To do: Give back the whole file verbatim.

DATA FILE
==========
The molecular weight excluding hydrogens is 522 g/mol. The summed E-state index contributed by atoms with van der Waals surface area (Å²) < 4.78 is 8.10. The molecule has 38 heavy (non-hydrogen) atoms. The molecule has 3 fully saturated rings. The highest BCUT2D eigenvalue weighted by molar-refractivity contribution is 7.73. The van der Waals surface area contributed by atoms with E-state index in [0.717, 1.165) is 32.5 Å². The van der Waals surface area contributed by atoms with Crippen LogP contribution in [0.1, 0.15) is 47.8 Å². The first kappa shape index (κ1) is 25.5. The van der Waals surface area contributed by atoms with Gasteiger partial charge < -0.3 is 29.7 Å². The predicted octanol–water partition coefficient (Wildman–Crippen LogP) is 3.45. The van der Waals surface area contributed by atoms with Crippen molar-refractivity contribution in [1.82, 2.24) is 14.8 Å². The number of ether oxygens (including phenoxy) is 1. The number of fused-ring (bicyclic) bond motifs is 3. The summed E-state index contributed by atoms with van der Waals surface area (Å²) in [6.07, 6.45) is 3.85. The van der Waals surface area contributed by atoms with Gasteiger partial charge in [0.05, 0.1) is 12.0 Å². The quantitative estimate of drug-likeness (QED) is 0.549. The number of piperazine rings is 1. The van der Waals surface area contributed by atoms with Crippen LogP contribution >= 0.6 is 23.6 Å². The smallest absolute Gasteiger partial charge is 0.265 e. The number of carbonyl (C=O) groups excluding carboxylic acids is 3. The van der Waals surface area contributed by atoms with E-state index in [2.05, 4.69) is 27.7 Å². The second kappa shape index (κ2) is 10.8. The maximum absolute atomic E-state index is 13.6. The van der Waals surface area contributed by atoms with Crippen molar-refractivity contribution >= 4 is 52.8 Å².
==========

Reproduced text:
The molecular weight excluding hydrogens is 522 g/mol. The summed E-state index contributed by atoms with van der Waals surface area (Å²) < 4.78 is 8.10. The molecule has 38 heavy (non-hydrogen) atoms. The molecule has 3 fully saturated rings. The highest BCUT2D eigenvalue weighted by molar-refractivity contribution is 7.73. The van der Waals surface area contributed by atoms with E-state index in [0.717, 1.165) is 32.5 Å². The van der Waals surface area contributed by atoms with Crippen LogP contribution in [0.1, 0.15) is 47.8 Å². The first kappa shape index (κ1) is 25.5. The van der Waals surface area contributed by atoms with Gasteiger partial charge < -0.3 is 29.7 Å². The predicted octanol–water partition coefficient (Wildman–Crippen LogP) is 3.45. The van der Waals surface area contributed by atoms with Crippen molar-refractivity contribution in [1.82, 2.24) is 14.8 Å². The number of ether oxygens (including phenoxy) is 1. The number of fused-ring (bicyclic) bond motifs is 3. The summed E-state index contributed by atoms with van der Waals surface area (Å²) in [6.07, 6.45) is 3.85. The van der Waals surface area contributed by atoms with Gasteiger partial charge in [0.05, 0.1) is 12.0 Å². The quantitative estimate of drug-likeness (QED) is 0.549. The number of piperazine rings is 1. The van der Waals surface area contributed by atoms with Crippen LogP contribution >= 0.6 is 23.6 Å². The smallest absolute Gasteiger partial charge is 0.265 e. The number of carbonyl (C=O) groups excluding carboxylic acids is 3. The van der Waals surface area contributed by atoms with E-state index in [2.05, 4.69) is 27.7 Å². The second kappa shape index (κ2) is 10.8. The maximum absolute atomic E-state index is 13.6. The van der Waals surface area contributed by atoms with Crippen molar-refractivity contribution >= 4 is 52.8 Å².